Another popular drink in England was sherry, which was known as sack and as brandy. In Scotland, whisky was a popular drink. In the 17th century, new drinks were introduced to England. Gin was invented in Holland early in the 17th century. It was introduced into England in the late 17th century. Gin soon became a very popular drink. Drinking cheap gin became endemic in the early 18th century, causing many social problems as shown by the picture Gin Lane by William Hogarth. However, gin-drinking was curtailed after 1751 when a duty was charged. In the early 18th-century porter became a common drink in London and Guinness was first brewed in Dublin in 1759. Another drink, champagne was invented in England in the late 17th century. Drinking rum became common in Britain in the 18th century. The British navy gave sailors a daily rum ration. (A History of Drinks)
Port became very popular in England after the Methuen Treaty of 1703, when merchants were permitted to import it at a low duty, while war with France deprived English wine drinkers of French wine. British importers could be credited for recognizing that a smooth, already fortified wine that would appeal to English palates would survive the trip to London. In 1678, a Liverpool wine merchant sent two new representatives to Viana do Castelo, north of Oporto, to learn the wine trade. While on a vacation in the Douro, the two gentlemen visited the Abbot of Lamego, who treated them to a “very agreeable, sweetish and extremely smooth” wine,” which had been fortified with a distilled spirit. The two Englishmen were so pleased with the product that they purchased the Abbot’s entire lot and shipped it home. The continued British involvement in the port trade can be seen in the names of many port shippers and brands: Broadbent, Cockburn, Croft, Dow, Gould Campbell, Graham, Osborne, Offley, Sandeman, Taylor, and Warre being amongst the best known. Shippers of Dutch and German origin are also prominent, such as Niepoort and Burmester. The British involvement grew so strong that they formed a trade association that became a gentlemen’s club. (Tom Stevenson, “The Sotheby’s Wine Encyclopedia,” The Fourth Edition, p. 334, DK Publishing, 2007)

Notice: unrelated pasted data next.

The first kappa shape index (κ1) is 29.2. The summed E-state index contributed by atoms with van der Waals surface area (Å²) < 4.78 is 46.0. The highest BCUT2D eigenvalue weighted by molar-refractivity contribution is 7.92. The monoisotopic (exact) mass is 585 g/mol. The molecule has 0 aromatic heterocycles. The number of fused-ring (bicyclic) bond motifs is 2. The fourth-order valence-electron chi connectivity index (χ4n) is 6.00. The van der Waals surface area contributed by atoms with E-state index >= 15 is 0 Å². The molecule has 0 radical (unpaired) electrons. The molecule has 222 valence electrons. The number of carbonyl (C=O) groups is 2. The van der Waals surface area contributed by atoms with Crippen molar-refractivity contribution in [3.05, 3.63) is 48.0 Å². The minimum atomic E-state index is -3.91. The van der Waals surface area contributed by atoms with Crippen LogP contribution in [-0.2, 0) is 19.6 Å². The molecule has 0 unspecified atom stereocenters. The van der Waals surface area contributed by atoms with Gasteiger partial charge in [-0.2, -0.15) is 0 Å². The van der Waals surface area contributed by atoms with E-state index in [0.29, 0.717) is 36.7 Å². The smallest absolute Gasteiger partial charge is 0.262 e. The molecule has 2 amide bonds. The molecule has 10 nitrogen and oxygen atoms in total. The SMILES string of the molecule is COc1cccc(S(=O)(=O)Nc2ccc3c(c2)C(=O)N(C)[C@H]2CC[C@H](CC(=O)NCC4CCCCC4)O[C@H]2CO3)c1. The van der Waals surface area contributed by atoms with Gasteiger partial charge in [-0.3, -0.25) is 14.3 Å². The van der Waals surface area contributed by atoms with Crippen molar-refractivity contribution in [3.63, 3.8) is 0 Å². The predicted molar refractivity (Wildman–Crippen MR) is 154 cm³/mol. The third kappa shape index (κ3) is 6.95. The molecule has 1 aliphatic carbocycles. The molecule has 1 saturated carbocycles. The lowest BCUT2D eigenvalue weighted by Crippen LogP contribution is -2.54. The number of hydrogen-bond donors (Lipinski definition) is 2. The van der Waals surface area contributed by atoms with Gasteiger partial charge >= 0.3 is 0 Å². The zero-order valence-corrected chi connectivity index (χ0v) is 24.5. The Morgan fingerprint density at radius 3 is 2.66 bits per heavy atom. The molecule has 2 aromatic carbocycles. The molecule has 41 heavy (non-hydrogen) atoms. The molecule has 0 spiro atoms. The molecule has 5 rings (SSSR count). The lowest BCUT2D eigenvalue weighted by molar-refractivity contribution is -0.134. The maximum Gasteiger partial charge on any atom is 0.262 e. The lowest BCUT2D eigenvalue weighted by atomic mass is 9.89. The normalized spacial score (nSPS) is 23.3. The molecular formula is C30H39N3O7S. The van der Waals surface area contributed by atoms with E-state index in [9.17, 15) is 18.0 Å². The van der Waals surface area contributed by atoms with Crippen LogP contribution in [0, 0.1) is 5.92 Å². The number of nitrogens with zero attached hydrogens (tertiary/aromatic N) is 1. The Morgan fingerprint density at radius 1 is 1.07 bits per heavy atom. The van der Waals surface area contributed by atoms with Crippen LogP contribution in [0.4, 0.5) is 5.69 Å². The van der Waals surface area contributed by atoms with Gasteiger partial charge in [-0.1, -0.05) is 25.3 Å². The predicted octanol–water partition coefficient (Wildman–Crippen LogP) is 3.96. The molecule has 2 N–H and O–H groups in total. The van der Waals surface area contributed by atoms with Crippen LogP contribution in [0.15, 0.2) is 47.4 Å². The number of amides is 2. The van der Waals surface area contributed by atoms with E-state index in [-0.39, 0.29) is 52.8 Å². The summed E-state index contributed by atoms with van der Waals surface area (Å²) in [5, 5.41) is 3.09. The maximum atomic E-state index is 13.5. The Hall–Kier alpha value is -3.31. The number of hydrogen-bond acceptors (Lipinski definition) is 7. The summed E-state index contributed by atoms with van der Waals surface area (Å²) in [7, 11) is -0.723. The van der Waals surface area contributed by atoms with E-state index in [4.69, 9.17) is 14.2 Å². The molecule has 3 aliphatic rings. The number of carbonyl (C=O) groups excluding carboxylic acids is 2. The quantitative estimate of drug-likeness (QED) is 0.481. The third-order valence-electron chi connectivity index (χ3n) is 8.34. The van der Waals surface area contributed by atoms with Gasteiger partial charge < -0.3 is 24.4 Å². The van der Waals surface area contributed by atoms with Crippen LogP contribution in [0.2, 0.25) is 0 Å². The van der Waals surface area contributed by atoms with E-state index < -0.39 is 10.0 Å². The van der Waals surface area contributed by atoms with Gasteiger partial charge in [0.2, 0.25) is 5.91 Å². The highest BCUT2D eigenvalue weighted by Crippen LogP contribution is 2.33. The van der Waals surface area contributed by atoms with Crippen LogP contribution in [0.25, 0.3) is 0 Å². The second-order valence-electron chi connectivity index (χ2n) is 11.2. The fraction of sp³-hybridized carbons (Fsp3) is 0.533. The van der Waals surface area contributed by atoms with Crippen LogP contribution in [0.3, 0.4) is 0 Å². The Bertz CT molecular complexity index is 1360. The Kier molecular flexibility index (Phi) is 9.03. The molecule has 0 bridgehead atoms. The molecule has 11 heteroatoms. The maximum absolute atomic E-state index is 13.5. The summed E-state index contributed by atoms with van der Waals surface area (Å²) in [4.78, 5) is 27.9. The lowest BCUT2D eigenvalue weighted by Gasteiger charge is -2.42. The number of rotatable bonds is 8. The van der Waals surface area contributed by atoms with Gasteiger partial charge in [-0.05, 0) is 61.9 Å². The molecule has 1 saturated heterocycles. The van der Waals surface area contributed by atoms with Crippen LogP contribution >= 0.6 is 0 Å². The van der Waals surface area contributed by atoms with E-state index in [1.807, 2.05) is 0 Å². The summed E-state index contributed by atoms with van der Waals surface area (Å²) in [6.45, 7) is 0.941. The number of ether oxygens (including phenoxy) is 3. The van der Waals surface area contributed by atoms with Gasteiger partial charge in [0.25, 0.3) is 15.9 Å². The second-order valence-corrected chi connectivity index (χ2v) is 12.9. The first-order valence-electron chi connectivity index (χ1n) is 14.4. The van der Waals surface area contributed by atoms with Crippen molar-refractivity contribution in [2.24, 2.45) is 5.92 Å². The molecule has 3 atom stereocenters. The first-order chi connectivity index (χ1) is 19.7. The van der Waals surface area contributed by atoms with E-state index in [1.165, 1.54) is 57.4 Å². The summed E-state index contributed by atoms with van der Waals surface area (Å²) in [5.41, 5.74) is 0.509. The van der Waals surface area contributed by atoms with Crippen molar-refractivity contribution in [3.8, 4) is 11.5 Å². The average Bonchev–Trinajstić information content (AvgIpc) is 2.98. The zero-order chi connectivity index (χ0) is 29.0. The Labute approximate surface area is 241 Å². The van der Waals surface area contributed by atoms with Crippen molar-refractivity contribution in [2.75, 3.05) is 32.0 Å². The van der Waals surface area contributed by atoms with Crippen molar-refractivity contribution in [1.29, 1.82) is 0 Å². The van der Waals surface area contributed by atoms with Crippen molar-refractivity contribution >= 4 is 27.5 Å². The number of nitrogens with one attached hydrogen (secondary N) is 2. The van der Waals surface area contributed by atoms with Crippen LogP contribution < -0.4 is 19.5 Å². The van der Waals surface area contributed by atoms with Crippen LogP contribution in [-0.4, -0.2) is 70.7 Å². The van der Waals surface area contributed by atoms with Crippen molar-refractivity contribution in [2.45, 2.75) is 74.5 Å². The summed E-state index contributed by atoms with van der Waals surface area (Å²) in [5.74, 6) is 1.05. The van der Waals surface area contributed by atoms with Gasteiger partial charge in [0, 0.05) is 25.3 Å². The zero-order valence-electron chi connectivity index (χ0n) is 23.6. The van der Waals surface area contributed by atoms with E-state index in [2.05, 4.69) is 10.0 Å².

Up until around 1802 all the wine from abroad had to be imported in casks to be bottled in England. Though the beverages were allowed to be imported in bottles after that, most importers continued buying wine in casks. The smugglers usually brought in wine in casks and kegs. Bottles are much more difficult to handle. They were heavy and noisy when they rubbed against each other and were easily broken. Wine could not be drunk immediately, as it had to settle so it was delivered to a bottler who acted as wholesaler.
I can see how this might play out depending on an individual or family’s wealth. The wealthiest could afford to buy entire casks for their private cellars, whereas the not-as-wealthy might buy smaller quantities in individual bottles from a wine merchant to stock their cellars, and the not-wealthy might only be drinking their own home-made wines and beers, probably in bottles they cleaned and reused. I am relatively certain the variations would depend on the particular beverage. I know most of the champagne people drank in the Regency was made in England by adding extra sugar into imported French wine and then bottling (or re-bottling) it for additional fermentation. They used the “sparkling wines,” not the “bubbly kind,” generally imported through Portugal. Champagne does not do as well in casks as did other beverages.
Also, the wire cage and cork affair sealing champagne bottles had not been invented. It was known as “The Devil’s Wine” because of the frequency of explosions caused by the fizz.